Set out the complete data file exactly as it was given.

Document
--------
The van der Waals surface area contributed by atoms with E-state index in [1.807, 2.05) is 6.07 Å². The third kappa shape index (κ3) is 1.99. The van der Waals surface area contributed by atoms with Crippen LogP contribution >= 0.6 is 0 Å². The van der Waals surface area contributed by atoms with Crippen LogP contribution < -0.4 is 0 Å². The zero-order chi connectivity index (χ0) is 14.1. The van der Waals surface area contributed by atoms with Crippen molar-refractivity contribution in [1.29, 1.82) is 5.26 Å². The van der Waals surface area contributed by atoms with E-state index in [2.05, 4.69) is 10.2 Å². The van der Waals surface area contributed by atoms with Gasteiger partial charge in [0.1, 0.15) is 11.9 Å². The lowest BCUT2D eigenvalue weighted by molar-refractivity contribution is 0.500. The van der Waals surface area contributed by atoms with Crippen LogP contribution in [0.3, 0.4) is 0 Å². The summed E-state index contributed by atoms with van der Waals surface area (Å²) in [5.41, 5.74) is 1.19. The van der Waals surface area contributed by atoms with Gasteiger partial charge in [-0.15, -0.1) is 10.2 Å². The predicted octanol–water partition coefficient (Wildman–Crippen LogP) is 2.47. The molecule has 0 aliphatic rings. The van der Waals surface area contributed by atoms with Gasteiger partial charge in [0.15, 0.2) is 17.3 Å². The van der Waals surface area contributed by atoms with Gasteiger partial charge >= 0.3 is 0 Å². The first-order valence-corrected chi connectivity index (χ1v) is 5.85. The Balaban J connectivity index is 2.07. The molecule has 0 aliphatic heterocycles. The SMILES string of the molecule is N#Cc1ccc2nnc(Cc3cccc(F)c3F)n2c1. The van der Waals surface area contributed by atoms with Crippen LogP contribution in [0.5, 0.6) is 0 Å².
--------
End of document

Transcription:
The van der Waals surface area contributed by atoms with E-state index in [1.807, 2.05) is 6.07 Å². The third kappa shape index (κ3) is 1.99. The van der Waals surface area contributed by atoms with Crippen LogP contribution >= 0.6 is 0 Å². The van der Waals surface area contributed by atoms with Crippen LogP contribution < -0.4 is 0 Å². The zero-order chi connectivity index (χ0) is 14.1. The van der Waals surface area contributed by atoms with Crippen molar-refractivity contribution in [1.29, 1.82) is 5.26 Å². The van der Waals surface area contributed by atoms with E-state index in [2.05, 4.69) is 10.2 Å². The van der Waals surface area contributed by atoms with Gasteiger partial charge in [0.1, 0.15) is 11.9 Å². The lowest BCUT2D eigenvalue weighted by molar-refractivity contribution is 0.500. The van der Waals surface area contributed by atoms with Crippen LogP contribution in [0.3, 0.4) is 0 Å². The summed E-state index contributed by atoms with van der Waals surface area (Å²) in [5.41, 5.74) is 1.19. The van der Waals surface area contributed by atoms with Gasteiger partial charge in [-0.15, -0.1) is 10.2 Å². The predicted octanol–water partition coefficient (Wildman–Crippen LogP) is 2.47. The molecule has 0 aliphatic rings. The van der Waals surface area contributed by atoms with Gasteiger partial charge in [0.15, 0.2) is 17.3 Å². The van der Waals surface area contributed by atoms with Gasteiger partial charge >= 0.3 is 0 Å². The first-order valence-corrected chi connectivity index (χ1v) is 5.85. The Balaban J connectivity index is 2.07. The molecule has 0 aliphatic heterocycles. The SMILES string of the molecule is N#Cc1ccc2nnc(Cc3cccc(F)c3F)n2c1. The van der Waals surface area contributed by atoms with Crippen LogP contribution in [0.5, 0.6) is 0 Å².